A Kiss in Every Wave By Rosanne Hawke Lothian Fiction pound;4.99
Match of Death By James Riordan Oxford University Press pound;6.99
Paper Faces By Rachel Anderson Oxford University Press pound;4.99
This batch of fiction for 11-plus readers deals with aspects of the Second World War less familiar than the Blitz and home front. Daisy Chain War, part one of Joan O'Neill's trilogy, is set in neutral Ireland, where it was first published. Sweeping through the "Emergency" years, this has the feel of autobiography, covering meetings and partings, weddings and births, squabbles and reconciliations as Lizzie and her relatives cope with privations and losses.
Gran comes to live with the family, Lizzie attends boarding school with headstrong cousin Vicky, and experiences first love. Extracts from the diary of brother-in-law Paul, a pilot in the US Air Force, hint at the tragic events off-stage. The loose structure won't please readers who like strong narrative pace, but it does give the flavour of a complex family life.
Australian writer Rosanne Hawke sets her story in the present, with reference back to the war generation. Jessie must adapt to the difficult circumstances when her grandmother moves in with the family - Nanny has Alzheimer's, and needs constant attention. The discovery of a cache of love letters from soldier to sweetheart makes Jessie realise that her Gran was once a desirable young woman and this wartime element of the story has a happy ending. But the tale tips into sentimentality, and the revelation that Elijah, a new friendboyfriend, is the "author" of Jessie's story is implausible and unnecessarily distancing for the reader.
In Match of Death, James Riordan draws on real events during the German invasion of Russia. Vova joins the partisans, later returning to beleaguered Kiev to join a special football squad trained to beat the Germans in a grudge match. Only when the game begins does he learn of the conditions imposed by the Germans - lose and live, or win and die.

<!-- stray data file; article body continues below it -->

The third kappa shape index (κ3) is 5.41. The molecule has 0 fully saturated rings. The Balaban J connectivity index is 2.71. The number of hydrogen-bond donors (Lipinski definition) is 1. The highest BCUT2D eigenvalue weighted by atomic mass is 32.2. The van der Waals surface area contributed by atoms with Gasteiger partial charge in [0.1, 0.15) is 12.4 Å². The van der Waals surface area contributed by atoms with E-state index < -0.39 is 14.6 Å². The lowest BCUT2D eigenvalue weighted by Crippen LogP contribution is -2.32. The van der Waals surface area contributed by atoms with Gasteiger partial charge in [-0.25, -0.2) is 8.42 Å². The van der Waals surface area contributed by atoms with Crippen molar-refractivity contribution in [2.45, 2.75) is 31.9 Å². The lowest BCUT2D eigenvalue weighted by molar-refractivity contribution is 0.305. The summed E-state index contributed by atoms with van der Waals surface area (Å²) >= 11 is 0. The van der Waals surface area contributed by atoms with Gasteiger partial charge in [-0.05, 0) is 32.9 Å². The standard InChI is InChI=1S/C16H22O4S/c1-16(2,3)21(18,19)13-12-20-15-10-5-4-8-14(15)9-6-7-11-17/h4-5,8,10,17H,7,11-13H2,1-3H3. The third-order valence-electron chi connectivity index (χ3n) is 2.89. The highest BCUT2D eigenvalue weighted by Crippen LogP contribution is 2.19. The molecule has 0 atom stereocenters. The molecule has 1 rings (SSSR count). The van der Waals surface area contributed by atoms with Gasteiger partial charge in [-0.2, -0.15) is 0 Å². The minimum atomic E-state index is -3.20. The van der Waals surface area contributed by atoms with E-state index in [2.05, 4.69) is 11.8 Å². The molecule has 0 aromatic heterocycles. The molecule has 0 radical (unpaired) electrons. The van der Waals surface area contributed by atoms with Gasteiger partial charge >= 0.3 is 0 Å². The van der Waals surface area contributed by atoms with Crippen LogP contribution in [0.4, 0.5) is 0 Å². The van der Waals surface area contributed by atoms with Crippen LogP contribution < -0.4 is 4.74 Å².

En route, Vova witnesses and hears of atrocities committed by both Nazis and Ukrainians, including mass shootings, the throwing of a baby into a well and the crucifixion of a female partisan leader, yet the reader is rushed through the story so quickly that none of these events is allowed to make much impact. Maybe that's the point, but young readers lingering over these details are likely to be bewildered and disturbed, as indeed they should be.
Occasionally the flippant tone jars: for instance the spoofy accounts, sounding like a Bond movie, of Stalin's meeting with staff (Stalin "allowed a flicker of a smile to play on his lips") and, later, the statement "OK. I'll settle for the No 2 shirt!" when Vova isn't one of the footballers selected for a reprisal shooting.
Paper Faces, by the always reliable Rachel Anderson, is concerned with precise evocations of character, place, period and idiom, and is to my mind the most satisfying of the four novels. The war has just ended, and for Dot, facing the return of a stranger-father, this is as unsettling as the war years. No one has explained that her father has suffered a mental breakdown, or what it meant when her baby brother died in hospital, so the reader understands her confusion while being granted a more mature view of feckless mother Gloria and the bleak London room they inhabit.
A stay with kind Mrs Hollidaye in the country creates new difficulties, offering glimpses of a more stable and comforting way of life. There are hard lessons for Dot, though the new welfare state offers better living conditions. This is one for the thoughtful reader who will appreciate its subtleties.